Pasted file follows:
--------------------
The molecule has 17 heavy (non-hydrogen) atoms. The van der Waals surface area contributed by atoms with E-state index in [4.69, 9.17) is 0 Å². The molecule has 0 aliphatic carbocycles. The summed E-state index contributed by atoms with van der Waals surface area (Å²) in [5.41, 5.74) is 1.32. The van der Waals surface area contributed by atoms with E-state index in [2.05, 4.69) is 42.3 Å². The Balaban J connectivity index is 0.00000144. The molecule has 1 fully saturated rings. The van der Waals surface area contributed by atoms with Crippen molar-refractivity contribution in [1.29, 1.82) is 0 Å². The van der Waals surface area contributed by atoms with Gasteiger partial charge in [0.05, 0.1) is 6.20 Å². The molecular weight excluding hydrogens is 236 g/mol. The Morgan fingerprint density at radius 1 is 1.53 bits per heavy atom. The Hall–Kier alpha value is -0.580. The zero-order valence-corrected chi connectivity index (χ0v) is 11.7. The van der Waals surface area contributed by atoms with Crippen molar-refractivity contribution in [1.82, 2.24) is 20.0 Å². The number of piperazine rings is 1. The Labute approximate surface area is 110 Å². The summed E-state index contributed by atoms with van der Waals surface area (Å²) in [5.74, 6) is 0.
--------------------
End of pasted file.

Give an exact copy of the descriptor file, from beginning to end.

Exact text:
The molecule has 17 heavy (non-hydrogen) atoms. The van der Waals surface area contributed by atoms with E-state index in [4.69, 9.17) is 0 Å². The molecule has 0 aliphatic carbocycles. The summed E-state index contributed by atoms with van der Waals surface area (Å²) in [5.41, 5.74) is 1.32. The van der Waals surface area contributed by atoms with E-state index in [2.05, 4.69) is 42.3 Å². The Balaban J connectivity index is 0.00000144. The molecule has 1 fully saturated rings. The van der Waals surface area contributed by atoms with Crippen molar-refractivity contribution in [1.29, 1.82) is 0 Å². The van der Waals surface area contributed by atoms with Gasteiger partial charge in [0.05, 0.1) is 6.20 Å². The molecular weight excluding hydrogens is 236 g/mol. The Morgan fingerprint density at radius 1 is 1.53 bits per heavy atom. The Hall–Kier alpha value is -0.580. The zero-order valence-corrected chi connectivity index (χ0v) is 11.7. The van der Waals surface area contributed by atoms with Crippen molar-refractivity contribution in [1.82, 2.24) is 20.0 Å². The number of piperazine rings is 1. The Labute approximate surface area is 110 Å². The summed E-state index contributed by atoms with van der Waals surface area (Å²) in [5.74, 6) is 0.